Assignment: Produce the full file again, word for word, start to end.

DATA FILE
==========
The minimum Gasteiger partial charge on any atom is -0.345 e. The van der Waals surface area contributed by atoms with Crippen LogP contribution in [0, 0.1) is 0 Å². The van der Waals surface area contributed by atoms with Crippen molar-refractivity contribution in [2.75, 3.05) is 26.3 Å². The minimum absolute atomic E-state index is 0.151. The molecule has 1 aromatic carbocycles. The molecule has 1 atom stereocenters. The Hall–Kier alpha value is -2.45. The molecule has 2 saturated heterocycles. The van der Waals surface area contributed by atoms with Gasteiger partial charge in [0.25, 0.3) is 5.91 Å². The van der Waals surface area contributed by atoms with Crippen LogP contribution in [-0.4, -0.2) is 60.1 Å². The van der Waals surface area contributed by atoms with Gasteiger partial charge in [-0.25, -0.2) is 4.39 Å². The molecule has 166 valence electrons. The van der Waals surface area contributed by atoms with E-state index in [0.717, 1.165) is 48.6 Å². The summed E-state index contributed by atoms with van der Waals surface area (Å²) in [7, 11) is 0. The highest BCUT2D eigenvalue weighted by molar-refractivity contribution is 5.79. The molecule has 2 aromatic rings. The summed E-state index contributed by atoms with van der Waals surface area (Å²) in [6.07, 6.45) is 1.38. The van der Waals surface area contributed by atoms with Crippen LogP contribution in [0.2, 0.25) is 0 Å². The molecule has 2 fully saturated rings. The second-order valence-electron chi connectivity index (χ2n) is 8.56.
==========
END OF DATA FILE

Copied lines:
The minimum Gasteiger partial charge on any atom is -0.345 e. The van der Waals surface area contributed by atoms with Crippen LogP contribution in [0, 0.1) is 0 Å². The van der Waals surface area contributed by atoms with Crippen molar-refractivity contribution in [2.75, 3.05) is 26.3 Å². The minimum absolute atomic E-state index is 0.151. The molecule has 1 aromatic carbocycles. The molecule has 1 atom stereocenters. The Hall–Kier alpha value is -2.45. The molecule has 2 saturated heterocycles. The van der Waals surface area contributed by atoms with Gasteiger partial charge in [0.25, 0.3) is 5.91 Å². The van der Waals surface area contributed by atoms with Crippen LogP contribution in [-0.4, -0.2) is 60.1 Å². The van der Waals surface area contributed by atoms with Gasteiger partial charge in [-0.25, -0.2) is 4.39 Å². The molecule has 166 valence electrons. The van der Waals surface area contributed by atoms with E-state index in [0.717, 1.165) is 48.6 Å². The summed E-state index contributed by atoms with van der Waals surface area (Å²) in [7, 11) is 0. The highest BCUT2D eigenvalue weighted by molar-refractivity contribution is 5.79. The molecule has 2 aromatic rings. The summed E-state index contributed by atoms with van der Waals surface area (Å²) in [6.07, 6.45) is 1.38. The van der Waals surface area contributed by atoms with Crippen LogP contribution in [0.2, 0.25) is 0 Å². The molecule has 2 fully saturated rings. The second-order valence-electron chi connectivity index (χ2n) is 8.56.